But in virtually all such cases, the courts have concluded that the requirement was unconstitutional as applied to the plaintiff unable to pay. See Cent. Fla. Nuclear Freeze Campaign v. Walsh, 774 F.2d 1515, 1523 (11th Cir. 1985) (holding that $1,436 fee, without indigency exception, for a demonstration in city streets and parks was unconstitutional because "indigent persons who wish to exercise their First Amendment rights of speech and assembly and as a consequence of the added costs of police protection, are unable to pay such costs, are denied an equal opportunity to be heard"), cert. denied, 475 U.S. 1120 (1986);E. Conn. Citizens Action Group, 723 F.2d at 1053, 1056-57 ($200 fee and insurance requirement were not narrowly tailored as applied to those "demonstrably unable to comply and whose speech is therefore chilled by state action"); Wilson, 1993 WL 276959, at *4 (insurance requirement was not narrowly tailored as applied to persons "who are financially and otherwise unable to obtain coverage"); Mayor of Thurmont, 700 F. Supp. at 286 (requirement of reimbursing town for police protection and cleanup, even if valid in some cases, was unconstitutional because it was not "waived or modified for indigents"); City of West Haven, 600 F. Supp. at 1435 (bond requirement was unconstitutional as applied to those unable to obtain a bond); see also Lubin v. Panish, 415 U.S. 709, 718 (1974) ("[I]n the absence of reasonable alternative means of ballot access, a State may not, consistent with constitutional standards, require from an indigent candidate filing fees he cannot pay."); but see Stonewall Union, 931 F.2d at 1130-37 (holding that lack of indigency exception to permit fee for parade in streets was saved by availability of free parade permits for sidewalks or parks).
The record in this case indicates that, while Van Arnam is not "indigent," acceptance of the ex ante financial burden of a $1,000 (or greater) insurance premium, or the more diffuse (but potentially far greater) burden of unlimited personal liability, would be a serious financial burden for her — one that could (and in fact did) completely deter her from speaking on federal property. I therefore conclude that the Clause — whether or not it is equivalent to an insurance requirement — imposes financial demands that burden the expressive activities of those without sufficient financial means more than is necessary to achieve legitimate governmental interests.
Whether she is "indigent," and how to draw that line, is in my view not important for purposes of my analysis. While one who literally cannot come up with the money under any circumstances whatsoever is completely deterred from speaking, one who could perhaps pay the money at significant personal sacrifice is substantially deterred from speaking. I do not find it especially compelling to speculate about whether Van Arnam might have been able to pay for a liability insurance premium if she moved to a smaller apartment, or stopped going to restaurants for a year. See Goldberger, 62 Tex. L. Rev. at 413-14 ("[P]ecuniary burdens work to discourage speech even when the burdens are not obviously prohibitive."). Instead, I find, based on her 1999 and 2000 income, that it would have been a substantial hardship to pay a liability premium or to bear personally the risk of the Clause. While the concept of inability to pay is not precisely defined, many federal agencies have developed procedures for determining whether a person is unable to pay a given fee. However, GSA has not done so here.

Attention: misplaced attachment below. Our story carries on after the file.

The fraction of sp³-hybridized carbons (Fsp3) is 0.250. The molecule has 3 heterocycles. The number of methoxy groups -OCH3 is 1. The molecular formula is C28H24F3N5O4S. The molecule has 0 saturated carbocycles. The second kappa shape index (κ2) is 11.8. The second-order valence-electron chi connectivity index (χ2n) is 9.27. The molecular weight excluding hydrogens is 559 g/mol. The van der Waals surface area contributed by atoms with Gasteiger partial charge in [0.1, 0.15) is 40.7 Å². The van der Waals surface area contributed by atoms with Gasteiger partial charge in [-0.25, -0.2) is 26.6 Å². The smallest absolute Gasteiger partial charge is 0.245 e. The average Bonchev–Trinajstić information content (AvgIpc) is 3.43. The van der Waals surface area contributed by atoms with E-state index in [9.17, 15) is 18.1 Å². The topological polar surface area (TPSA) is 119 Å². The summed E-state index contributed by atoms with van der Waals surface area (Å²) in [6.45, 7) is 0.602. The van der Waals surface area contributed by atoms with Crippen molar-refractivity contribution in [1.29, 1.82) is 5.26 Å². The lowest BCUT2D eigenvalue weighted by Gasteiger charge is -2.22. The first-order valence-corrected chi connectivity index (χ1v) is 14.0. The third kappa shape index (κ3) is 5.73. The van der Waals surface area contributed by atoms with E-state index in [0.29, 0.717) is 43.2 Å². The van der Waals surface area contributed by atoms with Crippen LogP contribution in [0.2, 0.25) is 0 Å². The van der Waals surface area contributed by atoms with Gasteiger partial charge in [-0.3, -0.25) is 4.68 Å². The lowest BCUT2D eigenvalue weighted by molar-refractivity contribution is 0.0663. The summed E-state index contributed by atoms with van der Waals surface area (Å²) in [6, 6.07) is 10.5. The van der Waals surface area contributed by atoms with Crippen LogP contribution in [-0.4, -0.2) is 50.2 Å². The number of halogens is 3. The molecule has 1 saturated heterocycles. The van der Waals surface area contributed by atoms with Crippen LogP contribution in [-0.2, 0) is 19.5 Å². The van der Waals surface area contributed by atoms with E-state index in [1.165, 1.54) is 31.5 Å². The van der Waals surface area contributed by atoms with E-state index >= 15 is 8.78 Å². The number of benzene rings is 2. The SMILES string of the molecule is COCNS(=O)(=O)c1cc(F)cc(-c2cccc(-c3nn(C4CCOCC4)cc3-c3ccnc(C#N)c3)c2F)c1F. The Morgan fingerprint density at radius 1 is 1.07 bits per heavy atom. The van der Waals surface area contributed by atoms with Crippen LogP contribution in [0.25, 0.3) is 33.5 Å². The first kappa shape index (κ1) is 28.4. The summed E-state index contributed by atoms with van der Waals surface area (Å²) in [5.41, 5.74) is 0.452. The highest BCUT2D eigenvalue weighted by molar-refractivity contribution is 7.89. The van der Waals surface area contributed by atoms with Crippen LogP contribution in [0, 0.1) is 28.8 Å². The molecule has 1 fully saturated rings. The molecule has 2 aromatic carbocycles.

For the reasons set forth more fully above, I conclude that:
1. Van Arnam has standing to challenge the Clause, and her challenge is not now moot;
2. The challenge of Americans to Keep Elian Free is moot;
3. JFK Plaza is a traditional public forum;
4. The Clause is content-neutral;
5. The Clause does not create undue administrative discretion;
6. Adequate alternatives for communication exist;
7. The Clause is not narrowly tailored to serve a significant government interest;
8. Even if the Clause would be narrowly tailored as applied to some persons, it is not narrowly tailored as applied to persons, such as Van Arnam, who cannot reasonably afford the financial demands it makes.
I therefore ORDER as follows:
1. Judgment is hereby entered for Van Arnam on Count I of her complaint, declaring that the indemnification/hold harmless provision of GSA's public use permit violates the First Amendment as applied to her.
2. Judgment is entered for defendants on Count II of Van Arnam's complaint (alleging a facial violation of the First Amendment).
3. Van Arnam shall, within thirty days from the entry of final judgment, submit an application for fees and expenses.